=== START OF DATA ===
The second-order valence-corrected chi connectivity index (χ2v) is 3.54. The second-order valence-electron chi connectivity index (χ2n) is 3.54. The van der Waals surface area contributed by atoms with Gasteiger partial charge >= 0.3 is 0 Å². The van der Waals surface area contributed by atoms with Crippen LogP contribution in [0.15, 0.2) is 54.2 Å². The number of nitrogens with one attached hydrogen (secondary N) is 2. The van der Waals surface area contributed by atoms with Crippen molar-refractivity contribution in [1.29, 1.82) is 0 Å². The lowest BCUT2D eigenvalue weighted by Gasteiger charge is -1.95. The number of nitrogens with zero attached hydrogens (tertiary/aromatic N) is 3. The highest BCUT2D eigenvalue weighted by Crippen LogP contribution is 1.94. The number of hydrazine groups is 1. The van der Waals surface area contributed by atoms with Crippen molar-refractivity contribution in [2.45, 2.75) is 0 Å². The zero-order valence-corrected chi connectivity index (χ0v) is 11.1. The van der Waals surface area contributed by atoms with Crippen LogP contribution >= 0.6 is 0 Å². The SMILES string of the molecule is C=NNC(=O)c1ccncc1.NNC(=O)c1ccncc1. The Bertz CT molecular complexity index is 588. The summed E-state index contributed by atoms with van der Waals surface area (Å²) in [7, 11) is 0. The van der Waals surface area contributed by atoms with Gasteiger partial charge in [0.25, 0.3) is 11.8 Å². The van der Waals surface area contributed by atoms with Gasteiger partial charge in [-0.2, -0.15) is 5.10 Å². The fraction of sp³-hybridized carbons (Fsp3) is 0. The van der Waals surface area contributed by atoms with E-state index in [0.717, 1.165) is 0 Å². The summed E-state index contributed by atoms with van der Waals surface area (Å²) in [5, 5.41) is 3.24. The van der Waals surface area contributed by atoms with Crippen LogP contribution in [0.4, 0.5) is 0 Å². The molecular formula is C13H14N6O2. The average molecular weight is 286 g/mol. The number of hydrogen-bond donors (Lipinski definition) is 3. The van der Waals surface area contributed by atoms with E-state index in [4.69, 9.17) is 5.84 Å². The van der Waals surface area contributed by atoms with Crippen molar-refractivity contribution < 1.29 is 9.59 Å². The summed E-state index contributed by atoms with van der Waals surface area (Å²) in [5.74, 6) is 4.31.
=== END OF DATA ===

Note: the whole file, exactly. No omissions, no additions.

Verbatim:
The second-order valence-corrected chi connectivity index (χ2v) is 3.54. The second-order valence-electron chi connectivity index (χ2n) is 3.54. The van der Waals surface area contributed by atoms with Gasteiger partial charge >= 0.3 is 0 Å². The van der Waals surface area contributed by atoms with Crippen LogP contribution in [0.15, 0.2) is 54.2 Å². The number of nitrogens with one attached hydrogen (secondary N) is 2. The van der Waals surface area contributed by atoms with Crippen molar-refractivity contribution in [1.29, 1.82) is 0 Å². The lowest BCUT2D eigenvalue weighted by Gasteiger charge is -1.95. The number of nitrogens with zero attached hydrogens (tertiary/aromatic N) is 3. The highest BCUT2D eigenvalue weighted by Crippen LogP contribution is 1.94. The number of hydrazine groups is 1. The van der Waals surface area contributed by atoms with Crippen molar-refractivity contribution in [2.45, 2.75) is 0 Å². The zero-order valence-corrected chi connectivity index (χ0v) is 11.1. The van der Waals surface area contributed by atoms with Crippen LogP contribution >= 0.6 is 0 Å². The SMILES string of the molecule is C=NNC(=O)c1ccncc1.NNC(=O)c1ccncc1. The Bertz CT molecular complexity index is 588. The summed E-state index contributed by atoms with van der Waals surface area (Å²) in [7, 11) is 0. The van der Waals surface area contributed by atoms with Gasteiger partial charge in [0.25, 0.3) is 11.8 Å². The van der Waals surface area contributed by atoms with Gasteiger partial charge in [-0.2, -0.15) is 5.10 Å². The fraction of sp³-hybridized carbons (Fsp3) is 0. The van der Waals surface area contributed by atoms with E-state index in [0.717, 1.165) is 0 Å². The summed E-state index contributed by atoms with van der Waals surface area (Å²) in [5, 5.41) is 3.24. The van der Waals surface area contributed by atoms with Crippen LogP contribution in [0.4, 0.5) is 0 Å². The molecular formula is C13H14N6O2. The average molecular weight is 286 g/mol. The number of hydrogen-bond donors (Lipinski definition) is 3. The van der Waals surface area contributed by atoms with E-state index in [4.69, 9.17) is 5.84 Å². The van der Waals surface area contributed by atoms with Crippen molar-refractivity contribution < 1.29 is 9.59 Å². The summed E-state index contributed by atoms with van der Waals surface area (Å²) in [5.74, 6) is 4.31.